I’m going to take a couple-post break from all of the heavy Mormon-related blogging. I know that my disappoint the core readership at this blog, but it will be short-lived I promise. But I am going to have a couple of posts devoted to my alma mater, Duke. It’s my blog and I’ll do what I want.
The following appeared in the October 2007 Towerview, the campus student-run magazine:
“Everyone’s got a hard-on about Harvard, Yale and Princeton that stems from a time when the country was smaller and you only needed three schools to educate the bastards…[Duke] hasn’t been around long enough to turn out finely tuned assholes. Young egoists, but not ego-maniacs.“
– Dana Vachon, Duke ’02, author in New York City
Vachon, who earlier calls the education at Duke “flagrantly mediocre” has, for better or worse, hit the nail on the head. While I love my university, I have never been bowled over by the level of education offered at the school or the intellectual passion of my classmates. I never attended one of the HYPS (Harvard, Yale, Princeton, Stanford) schools, so I don’t have much ground for comparison. However, I have consistently been surprised at how highly Duke is ranked. I understand that not all of the ranking is tied up in the quality of the undergraduate education, and it should not be. Universities are responsible for so much more than turning out 22-year olds with a better-than-high-school education.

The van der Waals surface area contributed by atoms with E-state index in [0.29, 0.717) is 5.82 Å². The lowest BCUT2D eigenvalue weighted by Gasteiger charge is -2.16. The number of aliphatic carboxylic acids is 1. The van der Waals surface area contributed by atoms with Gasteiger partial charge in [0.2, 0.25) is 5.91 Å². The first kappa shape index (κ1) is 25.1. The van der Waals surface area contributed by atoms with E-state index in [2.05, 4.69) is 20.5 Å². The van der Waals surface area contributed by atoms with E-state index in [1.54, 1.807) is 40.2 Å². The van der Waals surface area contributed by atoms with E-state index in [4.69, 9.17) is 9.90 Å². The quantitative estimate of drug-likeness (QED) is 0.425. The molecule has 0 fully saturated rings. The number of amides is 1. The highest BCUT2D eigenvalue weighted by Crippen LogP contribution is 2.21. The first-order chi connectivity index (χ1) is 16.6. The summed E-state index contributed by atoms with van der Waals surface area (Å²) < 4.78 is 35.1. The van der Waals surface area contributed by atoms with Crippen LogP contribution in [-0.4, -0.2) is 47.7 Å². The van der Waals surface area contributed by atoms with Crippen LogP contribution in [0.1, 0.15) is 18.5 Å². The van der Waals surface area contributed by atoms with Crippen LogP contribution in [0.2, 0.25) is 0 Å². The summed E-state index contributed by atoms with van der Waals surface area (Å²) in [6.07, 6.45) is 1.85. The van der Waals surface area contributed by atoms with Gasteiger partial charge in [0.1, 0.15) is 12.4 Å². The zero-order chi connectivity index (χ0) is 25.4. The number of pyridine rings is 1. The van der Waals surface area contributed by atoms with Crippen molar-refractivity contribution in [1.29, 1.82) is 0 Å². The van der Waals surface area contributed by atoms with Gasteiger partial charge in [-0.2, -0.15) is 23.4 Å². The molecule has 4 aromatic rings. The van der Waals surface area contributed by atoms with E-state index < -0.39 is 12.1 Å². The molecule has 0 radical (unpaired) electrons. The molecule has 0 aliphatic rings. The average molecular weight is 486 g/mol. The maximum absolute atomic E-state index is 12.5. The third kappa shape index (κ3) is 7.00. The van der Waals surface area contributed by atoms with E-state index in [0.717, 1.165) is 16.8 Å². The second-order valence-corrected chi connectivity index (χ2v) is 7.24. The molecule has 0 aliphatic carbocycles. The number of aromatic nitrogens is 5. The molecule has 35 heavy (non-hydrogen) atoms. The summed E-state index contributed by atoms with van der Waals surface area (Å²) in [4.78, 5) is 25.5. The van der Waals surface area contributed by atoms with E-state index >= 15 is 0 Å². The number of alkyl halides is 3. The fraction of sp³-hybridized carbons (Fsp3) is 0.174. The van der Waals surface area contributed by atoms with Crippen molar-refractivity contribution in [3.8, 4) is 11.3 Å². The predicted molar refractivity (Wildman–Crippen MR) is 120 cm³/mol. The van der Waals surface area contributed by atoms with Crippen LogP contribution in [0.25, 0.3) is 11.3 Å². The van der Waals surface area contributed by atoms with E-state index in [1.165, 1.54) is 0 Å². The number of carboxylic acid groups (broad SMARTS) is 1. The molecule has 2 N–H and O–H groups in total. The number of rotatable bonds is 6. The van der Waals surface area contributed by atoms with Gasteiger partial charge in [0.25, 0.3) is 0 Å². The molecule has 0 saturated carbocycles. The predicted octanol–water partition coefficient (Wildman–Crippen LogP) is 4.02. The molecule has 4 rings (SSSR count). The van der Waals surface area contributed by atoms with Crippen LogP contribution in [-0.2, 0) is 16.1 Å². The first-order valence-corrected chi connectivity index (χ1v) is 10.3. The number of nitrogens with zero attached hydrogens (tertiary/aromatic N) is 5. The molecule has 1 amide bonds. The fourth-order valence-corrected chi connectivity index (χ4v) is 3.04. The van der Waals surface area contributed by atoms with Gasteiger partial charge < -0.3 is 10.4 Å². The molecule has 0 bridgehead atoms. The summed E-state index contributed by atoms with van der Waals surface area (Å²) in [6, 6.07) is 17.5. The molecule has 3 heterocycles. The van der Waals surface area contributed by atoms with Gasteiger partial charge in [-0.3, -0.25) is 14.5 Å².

Duke does not attract the hard-core intellectual and academic types. Based on my own perception, and not statistics, Duke undergrads do not generally go on to Ph.Ds in humanities and go on to lead other universities; they tend to go the pre-professional route and lead companies, law firms, and hospitals. Coming from my small-town background, I have wondered in the past if mine could have been that great “American Dream” story of going to HYPS. But you can’t change history, and I remain very grateful that a school like Duke took a chance on a kid from a hick town in rural eastern NC.